How Paramount is selling the aurally-fixated sequel.
We should have had this conversation a year ago.
That’s when A Quiet Place Part II, the follow-up to 2018’s surprise hit starring Emily Blunt, John Krasinski and Millicent Simmonds, was originally scheduled for release. But thanks to delays resulting from coronavirus-related theater closures and an instance from all parties that this not debut on streaming or PVOD, it finally arrives on screens this week.
The story picks up right where the first left off, with Evelyn Abbott (Blunt) trying to keep her daughter Regan (Simmonds) and son Marcus (Noah Jupe) as well as her newborn baby safe and quiet in a world where aliens hunt based on the smallest sound someone might make. They are on the move after the destruction of their home and their quest brings them into contact with the disillusioned and paranoid Emmett (Cillian Murphy) and others who have become cynical and distrustful following the collapse of society.
Initial reactions are very positive, praising the tension and suspense of the story as well as how the world is expanded, with Rotten Tomatoes currently ranking the movie as 90% Fresh.
Additionally, Fandango has touted how ticket sales were, a week or so out from release, pacing ahead of where they were a year ago the first time we went through this. That’s made this movie a big part of the “people are ready to get back to theaters” narrative currently circulating through the industry and media, a narrative that’s been a big part of the movie’s marketing.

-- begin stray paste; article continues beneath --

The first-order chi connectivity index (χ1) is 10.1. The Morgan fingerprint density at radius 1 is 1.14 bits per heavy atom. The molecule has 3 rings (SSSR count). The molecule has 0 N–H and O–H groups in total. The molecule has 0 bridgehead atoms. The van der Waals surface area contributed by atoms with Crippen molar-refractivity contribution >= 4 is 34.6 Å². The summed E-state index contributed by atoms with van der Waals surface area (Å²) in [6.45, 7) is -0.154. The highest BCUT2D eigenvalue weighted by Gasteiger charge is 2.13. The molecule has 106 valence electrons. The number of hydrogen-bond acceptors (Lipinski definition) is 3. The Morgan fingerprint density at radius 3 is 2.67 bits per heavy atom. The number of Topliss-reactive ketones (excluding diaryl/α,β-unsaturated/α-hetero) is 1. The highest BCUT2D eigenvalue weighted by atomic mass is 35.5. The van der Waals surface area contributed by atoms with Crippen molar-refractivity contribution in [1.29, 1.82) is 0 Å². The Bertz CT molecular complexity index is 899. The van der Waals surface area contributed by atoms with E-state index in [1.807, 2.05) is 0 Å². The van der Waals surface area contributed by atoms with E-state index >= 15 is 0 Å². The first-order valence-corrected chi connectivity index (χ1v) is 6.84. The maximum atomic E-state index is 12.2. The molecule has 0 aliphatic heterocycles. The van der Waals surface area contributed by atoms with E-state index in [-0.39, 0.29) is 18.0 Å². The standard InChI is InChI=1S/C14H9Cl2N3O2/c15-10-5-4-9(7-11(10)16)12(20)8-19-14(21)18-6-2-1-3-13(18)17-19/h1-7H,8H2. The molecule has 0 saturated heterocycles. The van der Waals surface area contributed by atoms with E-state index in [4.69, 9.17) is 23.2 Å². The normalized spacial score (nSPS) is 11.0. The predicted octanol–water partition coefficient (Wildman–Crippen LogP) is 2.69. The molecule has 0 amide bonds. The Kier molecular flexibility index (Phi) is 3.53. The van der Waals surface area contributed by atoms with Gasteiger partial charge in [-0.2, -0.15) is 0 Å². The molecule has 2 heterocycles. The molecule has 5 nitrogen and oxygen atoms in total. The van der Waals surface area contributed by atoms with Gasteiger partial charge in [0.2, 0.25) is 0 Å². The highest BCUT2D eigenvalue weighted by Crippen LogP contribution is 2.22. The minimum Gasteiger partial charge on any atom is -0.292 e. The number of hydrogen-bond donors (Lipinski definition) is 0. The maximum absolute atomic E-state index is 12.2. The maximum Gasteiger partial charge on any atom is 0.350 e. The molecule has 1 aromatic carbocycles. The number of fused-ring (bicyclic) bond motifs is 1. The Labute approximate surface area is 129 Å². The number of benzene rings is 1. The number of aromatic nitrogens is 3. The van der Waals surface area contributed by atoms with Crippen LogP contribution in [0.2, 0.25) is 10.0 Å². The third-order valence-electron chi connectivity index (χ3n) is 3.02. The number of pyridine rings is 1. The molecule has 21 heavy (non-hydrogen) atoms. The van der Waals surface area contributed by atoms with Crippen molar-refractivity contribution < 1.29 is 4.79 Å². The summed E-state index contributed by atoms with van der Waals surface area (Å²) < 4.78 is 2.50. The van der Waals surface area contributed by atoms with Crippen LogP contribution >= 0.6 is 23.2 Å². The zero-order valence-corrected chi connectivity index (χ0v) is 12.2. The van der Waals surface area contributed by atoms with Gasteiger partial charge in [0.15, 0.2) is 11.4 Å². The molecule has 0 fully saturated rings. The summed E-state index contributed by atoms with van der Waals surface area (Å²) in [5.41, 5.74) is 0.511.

First Take: The 2019/2020 Campaign
The original release date for the film was March 20th, 2020, a date that wound up being roughly a week after many U.S. schools and businesses, including movie theaters, shut down because of the coronavirus pandemic that was at that point merely picking up speed. But it’s a date that was the focal point of the first half of the film’s campaign.
That was evident on the first poster (by marketing agency BLT Communications), released in December 2019. A sense of familiarity in the audience is established by using a photo of Evelyn, Regan and Marcus walking along one of the sandy paths laid down in the forest to aid in silent movement. The family are walking toward a more urban setting of power lines and highway overpasses, communicating how the story expands a bit.
A short :30 teaser was released online at the same time, though it was shown in theaters several days before that, the first indication of the theater-centric nature of the campaign.
A first look photo came out shortly after that teaser accompanied by comments from Blunt and others.
On New Year’s Day 2020 the first full trailer (30.2 million views on YouTube) came out, more clearly explaining the movie’s story. It starts with a flashback to the day the aliens invaded and the chaos they caused. We then catch up with the Abbotts immediately following the events of the first movie as they continue to move around silently to avoid the sound-hunting predators. When the family encounters another group of survivors they find their apparent saviors aren’t exactly the nicest, most understanding people but instead might be just as dangerous as the creatures who have taken over the planet.
Paid promotions began with a Super Bowl spot at the end of January that emphasizes the chase elements of the story, showing the family on the run as it seeks safety and continues, despite the insistence of others, that there are good people in the world worth saving.
A featurette was released at the same time as that commercial that had the stars and filmmakers talking about returning to the story and where their characters are as the sequel begins.